Just a heads up, this is my really personal breastfeeding story, and one that's hard for me to tell people. I usually end up in tears and feeling super guilty whenever I talk about it. If you have anything positive or encouraging to add, then feel free to comment. If you have anything to add that is going to contribute to my tears and guilt, then feel free to go fly a kite. Thanks.
Also, this isn't meant to scare first time moms or gross out anyone, it's just my experience, and I feel like it's important to share with other moms/soon to be moms. I don't want anyone else to feel the pain or guilt that I felt, and my hope is that others will realize that it's totally okay to make whatever decision is right for you and your family, regardless of what everyone tells you is "best for baby".
Before I got pregnant with Jackson, I really thought I wouldn't breastfeed. Not even try it. I was formula fed and have always been very healthy. I didn't see anything wrong with formula feeding, and thought it would be a more convenient, albeit expensive, way to go. I'm an extremely private person when it comes to my boobs. The thought of a baby sucking on them completely and utterly creeped me out. The thought of attaching a machine to them and sucking milk out was unfathomable. It made me uncomfortable to be around women breastfeeding their babies. I saw many women who were completely tied to their babies 24/7 because of breastfeeding. They could never ever leave their kids for more than 2-4 hours, because they had to go nurse. I didn't want to be like that. I wanted freedom to have Eric feed the baby. Freedom to not be the only one to wake up in the middle of the night to feed. Freedom to leave the baby with a sitter from time to time. Sure, breast milk is free, and washing bottles is a pain in the ass, but I still felt that it was a better choice for our family.
Then I got pregnant. At first I stuck to my formula feeding guns, but the closer I got to having him, the more research I did, I thought I'd at least give it a try. He was born and I tried it. He latched on great and everything was going swimmingly. For about 5 seconds. Then the pain kicked in. It hurt. Like, really really bad. Like, I would have rather given birth again in that moment than to have him continue to nurse. We had several different lactation consultants come in to our hospital room. They all said he was latching on fine. I continued to nurse, because everyone I talked to told me it was normal and the pain would pass after a few days. I also knew that it what was the absolute healthiest option for him, and my guilt immediately kicked in. "It's what nature intended" I'd hear. "Your body was made to do this"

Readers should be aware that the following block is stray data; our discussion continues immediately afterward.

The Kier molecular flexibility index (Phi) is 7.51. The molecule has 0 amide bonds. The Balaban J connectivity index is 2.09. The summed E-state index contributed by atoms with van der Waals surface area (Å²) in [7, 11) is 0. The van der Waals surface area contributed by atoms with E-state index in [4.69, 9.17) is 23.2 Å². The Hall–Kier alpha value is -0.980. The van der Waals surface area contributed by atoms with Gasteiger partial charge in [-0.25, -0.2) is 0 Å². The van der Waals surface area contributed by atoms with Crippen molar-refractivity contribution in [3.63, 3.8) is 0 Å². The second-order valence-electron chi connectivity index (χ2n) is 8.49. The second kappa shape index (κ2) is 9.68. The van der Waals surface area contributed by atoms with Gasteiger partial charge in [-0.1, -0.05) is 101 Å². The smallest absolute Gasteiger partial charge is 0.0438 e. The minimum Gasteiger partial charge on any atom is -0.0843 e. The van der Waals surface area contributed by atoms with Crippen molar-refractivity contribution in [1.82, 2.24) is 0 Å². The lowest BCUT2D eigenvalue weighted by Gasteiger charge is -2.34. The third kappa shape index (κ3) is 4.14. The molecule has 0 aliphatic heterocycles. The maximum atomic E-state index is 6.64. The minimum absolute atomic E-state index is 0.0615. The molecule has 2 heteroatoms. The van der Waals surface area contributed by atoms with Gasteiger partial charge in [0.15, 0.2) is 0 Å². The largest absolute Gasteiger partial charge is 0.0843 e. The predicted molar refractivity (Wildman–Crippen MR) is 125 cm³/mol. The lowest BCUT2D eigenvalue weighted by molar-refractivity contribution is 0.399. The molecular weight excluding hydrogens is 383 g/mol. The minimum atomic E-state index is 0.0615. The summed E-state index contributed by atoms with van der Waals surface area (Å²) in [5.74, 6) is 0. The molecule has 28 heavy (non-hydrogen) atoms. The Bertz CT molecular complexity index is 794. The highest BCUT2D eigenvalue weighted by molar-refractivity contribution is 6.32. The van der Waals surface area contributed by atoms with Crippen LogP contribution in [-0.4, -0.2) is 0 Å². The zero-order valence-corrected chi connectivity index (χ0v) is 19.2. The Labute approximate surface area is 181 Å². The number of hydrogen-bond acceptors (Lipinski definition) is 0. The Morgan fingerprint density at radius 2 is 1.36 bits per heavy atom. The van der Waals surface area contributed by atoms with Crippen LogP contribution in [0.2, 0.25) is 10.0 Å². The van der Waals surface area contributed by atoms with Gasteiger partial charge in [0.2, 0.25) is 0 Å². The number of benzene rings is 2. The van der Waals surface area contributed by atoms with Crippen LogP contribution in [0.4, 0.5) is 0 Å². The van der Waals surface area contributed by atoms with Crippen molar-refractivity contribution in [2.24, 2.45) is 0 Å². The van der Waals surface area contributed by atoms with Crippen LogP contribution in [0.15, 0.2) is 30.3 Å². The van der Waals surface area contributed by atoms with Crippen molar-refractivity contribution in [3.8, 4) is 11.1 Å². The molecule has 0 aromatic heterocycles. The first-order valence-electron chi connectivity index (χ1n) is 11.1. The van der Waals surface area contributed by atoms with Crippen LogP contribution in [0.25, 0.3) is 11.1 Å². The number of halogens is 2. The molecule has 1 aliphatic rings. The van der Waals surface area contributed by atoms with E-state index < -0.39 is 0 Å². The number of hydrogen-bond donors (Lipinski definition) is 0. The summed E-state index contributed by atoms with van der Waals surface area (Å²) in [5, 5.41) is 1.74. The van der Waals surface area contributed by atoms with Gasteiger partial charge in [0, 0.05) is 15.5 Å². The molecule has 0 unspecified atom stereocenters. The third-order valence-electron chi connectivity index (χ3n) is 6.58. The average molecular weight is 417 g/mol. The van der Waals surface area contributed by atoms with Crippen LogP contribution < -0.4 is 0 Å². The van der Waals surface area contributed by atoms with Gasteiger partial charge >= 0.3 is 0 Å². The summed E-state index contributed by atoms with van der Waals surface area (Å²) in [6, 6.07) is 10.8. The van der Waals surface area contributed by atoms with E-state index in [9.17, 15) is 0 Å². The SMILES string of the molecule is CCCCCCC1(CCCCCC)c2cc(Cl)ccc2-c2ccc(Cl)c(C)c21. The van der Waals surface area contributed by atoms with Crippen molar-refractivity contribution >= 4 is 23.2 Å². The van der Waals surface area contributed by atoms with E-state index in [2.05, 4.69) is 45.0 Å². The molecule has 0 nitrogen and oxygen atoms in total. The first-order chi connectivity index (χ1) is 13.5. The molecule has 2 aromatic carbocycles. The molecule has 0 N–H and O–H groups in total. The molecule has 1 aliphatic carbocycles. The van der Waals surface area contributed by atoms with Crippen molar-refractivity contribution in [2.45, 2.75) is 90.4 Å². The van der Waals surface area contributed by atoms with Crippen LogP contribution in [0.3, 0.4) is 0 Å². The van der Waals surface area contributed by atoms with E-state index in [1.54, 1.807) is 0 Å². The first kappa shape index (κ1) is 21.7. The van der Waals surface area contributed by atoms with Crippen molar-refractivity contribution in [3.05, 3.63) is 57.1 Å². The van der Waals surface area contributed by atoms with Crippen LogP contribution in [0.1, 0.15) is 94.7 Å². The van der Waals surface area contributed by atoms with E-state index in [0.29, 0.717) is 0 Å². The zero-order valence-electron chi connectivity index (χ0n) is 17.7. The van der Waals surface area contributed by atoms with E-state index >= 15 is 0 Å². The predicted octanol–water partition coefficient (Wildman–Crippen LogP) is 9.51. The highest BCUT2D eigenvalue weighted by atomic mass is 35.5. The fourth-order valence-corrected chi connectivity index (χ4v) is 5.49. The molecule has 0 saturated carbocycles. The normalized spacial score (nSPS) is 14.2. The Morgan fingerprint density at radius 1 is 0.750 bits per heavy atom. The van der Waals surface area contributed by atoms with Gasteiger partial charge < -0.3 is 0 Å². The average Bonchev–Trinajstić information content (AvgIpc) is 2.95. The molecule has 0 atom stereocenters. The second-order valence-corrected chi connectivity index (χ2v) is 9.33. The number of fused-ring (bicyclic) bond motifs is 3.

By the time I took him home from the hospital, my boobs were bleeding. Literally. My milk hadn't even come in yet and I was bleeding. I continued to nurse because everyone told me it would get better, and I continued to feel guilty, and question why my body wasn't made to do this. Did nature have it out for me? Then my milk came in. Now, I not only had to deal with bleeding nipples but also engorgement, which can be rather painful too. So nursing for me meant sitting down with my new little bundle of joy, anxious to my core about what I knew was coming and bracing myself. He would latch on like a champ every time and I would proceed to swear and cry the entire time. Every time he nursed, it would break open the scab from last time and I'd start bleeding again. But I continued to nurse because everyone told me it would get better. And guilt. This went on for about 3 more days until I just couldn't take it anymore. I called both a lactation consultant and my doctor and they both told me to do the same thing. Pump. Pump until I stop bleeding, then try latching him on again.